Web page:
Starting Friday, the Philippine General Hospital (PGH) will be taking in COVID-19 patients to help ease the burden of other hospitals and to allow them to focus on treating patients with other ailments.
According to Health Undersecretary Maria Rosario Vergeire, PGH initially allocated 130 beds for COVID-19 patients whose conditions ranged from severe to critical.
Two other referral centers are expected to receive coronavirus patients within the week—Lung Center of the Philippines in Quezon City and Jose N. Rodriguez Memorial Hospital and Sanitarium, formerly Tala Leprosarium, in Caloocan City.
Looking for others
Currently, Vergeire said, the Department of Health (DOH) was still scouting for other hospitals that have the capacity to take in severe to critical patients, especially as the number of confirmed coronavirus cases continues to rise.
She noted that the DOH only gave priority to the setting up of the three referral centers in Metro Manila, where coronavirus cases are concentrated.
The DOH reported 84 new cases on Wednesday, pushing the nationwide total to 636.
There are now 26 patients who have recovered from the disease with the addition of six patients. The death toll, however, has increased to 38 as three more patients have died.
Patient 319, a 56-year-old man from Quezon City, died of community-acquired pneumonia a day after he learned he contracted the virus on Saturday. The patient, who neither traveled abroad nor was exposed to a confirmed case, had hypertension and diabetes.
Patient 326, a 57-year-old man from Caloocan City, also did not travel abroad or had contact with a positive case. He died on March 16 of acute respiratory distress syndrome but was only found to be positive for the virus on Saturday.
The patient had hypertension, diabetes and dyslipidemia.
Patient 29, an 82-year-old woman from Marikina City, went to the United States and was in close contact with a positive case before falling ill. She died on Monday of acute respiratory disease and acute renal failure.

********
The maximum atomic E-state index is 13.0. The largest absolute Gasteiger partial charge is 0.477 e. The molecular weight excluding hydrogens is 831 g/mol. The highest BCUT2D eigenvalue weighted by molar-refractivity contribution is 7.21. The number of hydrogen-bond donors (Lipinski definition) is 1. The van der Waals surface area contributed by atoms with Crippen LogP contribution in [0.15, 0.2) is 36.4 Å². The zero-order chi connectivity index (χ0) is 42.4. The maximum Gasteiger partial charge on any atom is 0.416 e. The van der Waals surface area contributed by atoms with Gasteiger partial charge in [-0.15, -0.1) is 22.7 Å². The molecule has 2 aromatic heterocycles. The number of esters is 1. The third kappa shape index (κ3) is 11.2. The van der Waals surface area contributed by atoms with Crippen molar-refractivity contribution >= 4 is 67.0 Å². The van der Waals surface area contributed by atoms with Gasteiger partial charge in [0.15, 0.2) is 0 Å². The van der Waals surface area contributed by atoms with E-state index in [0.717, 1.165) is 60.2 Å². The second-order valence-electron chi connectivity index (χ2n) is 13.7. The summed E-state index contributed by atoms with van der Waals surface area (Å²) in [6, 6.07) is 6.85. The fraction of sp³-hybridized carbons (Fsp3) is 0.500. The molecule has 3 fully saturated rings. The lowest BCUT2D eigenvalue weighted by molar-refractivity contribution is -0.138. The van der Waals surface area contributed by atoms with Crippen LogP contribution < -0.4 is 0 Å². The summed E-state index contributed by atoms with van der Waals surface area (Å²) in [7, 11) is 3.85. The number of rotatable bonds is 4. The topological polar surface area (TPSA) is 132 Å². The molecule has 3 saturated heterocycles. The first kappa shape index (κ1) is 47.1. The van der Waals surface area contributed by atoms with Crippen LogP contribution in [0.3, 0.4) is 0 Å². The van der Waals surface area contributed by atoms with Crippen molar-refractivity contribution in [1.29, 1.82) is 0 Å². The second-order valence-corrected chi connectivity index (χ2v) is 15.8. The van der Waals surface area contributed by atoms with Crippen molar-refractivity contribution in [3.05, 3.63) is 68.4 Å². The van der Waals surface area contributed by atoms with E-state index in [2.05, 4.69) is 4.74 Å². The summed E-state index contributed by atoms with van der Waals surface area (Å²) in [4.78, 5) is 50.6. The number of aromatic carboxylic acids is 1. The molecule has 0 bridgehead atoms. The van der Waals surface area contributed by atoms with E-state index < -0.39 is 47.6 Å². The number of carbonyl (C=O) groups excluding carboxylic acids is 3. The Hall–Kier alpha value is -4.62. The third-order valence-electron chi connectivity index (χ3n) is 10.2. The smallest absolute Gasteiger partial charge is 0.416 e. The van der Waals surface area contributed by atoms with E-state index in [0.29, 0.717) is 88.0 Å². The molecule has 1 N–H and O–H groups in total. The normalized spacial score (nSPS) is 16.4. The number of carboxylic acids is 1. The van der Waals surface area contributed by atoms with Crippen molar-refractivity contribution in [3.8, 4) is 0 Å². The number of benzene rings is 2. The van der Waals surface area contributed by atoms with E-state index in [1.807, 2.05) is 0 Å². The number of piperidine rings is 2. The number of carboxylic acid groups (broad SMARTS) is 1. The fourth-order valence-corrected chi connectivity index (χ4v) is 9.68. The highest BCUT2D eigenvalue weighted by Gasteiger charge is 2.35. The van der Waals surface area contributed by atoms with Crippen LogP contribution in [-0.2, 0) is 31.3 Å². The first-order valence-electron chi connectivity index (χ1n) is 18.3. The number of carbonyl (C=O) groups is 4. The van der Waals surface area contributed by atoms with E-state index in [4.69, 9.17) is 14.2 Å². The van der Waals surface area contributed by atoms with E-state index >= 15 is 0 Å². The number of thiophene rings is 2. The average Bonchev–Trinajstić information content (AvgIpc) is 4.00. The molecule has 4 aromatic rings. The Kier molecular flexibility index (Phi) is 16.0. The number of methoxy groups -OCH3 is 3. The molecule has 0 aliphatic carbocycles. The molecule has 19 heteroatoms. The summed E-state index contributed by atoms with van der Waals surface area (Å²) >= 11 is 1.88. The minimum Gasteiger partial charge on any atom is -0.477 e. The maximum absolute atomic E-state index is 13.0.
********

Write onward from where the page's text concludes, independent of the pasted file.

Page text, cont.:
She was confirmed positive for the coronavirus on March 10.
The patients who have recovered from the disease are Patient 95 (a 64-year-old woman from Batangas), Patient 10 (a 57-year-old man from Quezon City), Patient 18 (a 41-year-old man from Pasig City), Patient 82 (a 66-year-old man from Quezon City), Patient 31 (a 28-year-old woman from San Juan City) and Patient 23 (a 30-year-old woman from San Juan City).
Previously, the DOH discharged patients upon testing negative twice for the virus. But now, Vergeire said, a patient who tests positive for the virus need not be tested again before being discharged by the hospital.
“If he is already asymptomatic and results for such tests as CBC (complete blood count), chest X-ray are normal, he can already be discharged. But he still has to undergo a 14-day quarantine,” she said.
Vergeire said the DOH updated its protocol “based on the recommendation of experts” to free up hospitals, especially if the patient was already stable and just waiting for his results.
Once the three referral centers become operational, Vergeire said, the other hospitals would start funneling in their severe to critical cases to these facilities.
She noted that while triaging and assessment could still be done in other hospitals, those who belong to the vulnerable population, like the elderly and those with severe conditions, would be referred to the government hospitals.
“Once we start this, the hospitals would be decongested and they could start accepting non-COVID patients who could no longer be served [by the three facilities],” she said.
Vergeire reiterated the DOH’s call for volunteer health care workers for the three centers, acknowledging that the current staff complement of these hospitals might not be enough to provide the public with continuing care.
She noted that because of hiring limitations, the DOH could not absorb more health workers, hence the need for volunteers. She gave assurance, though, that the volunteers would be provided daily allowance and be covered by the benefits under the newly signed Republic Act No. 11469, or the Bayanihan to Heal As One Act.
The law provides that health workers who would contract the virus would be given P100,000. In case of death, their families will receive P1 million.
Vergeire said the DOH was distributing nearly 8,000 test kits to the five subnational laboratories. She added that Singapore on Wednesday also gave the DOH 5,000 test kits, which would be distributed once validation on them has been done.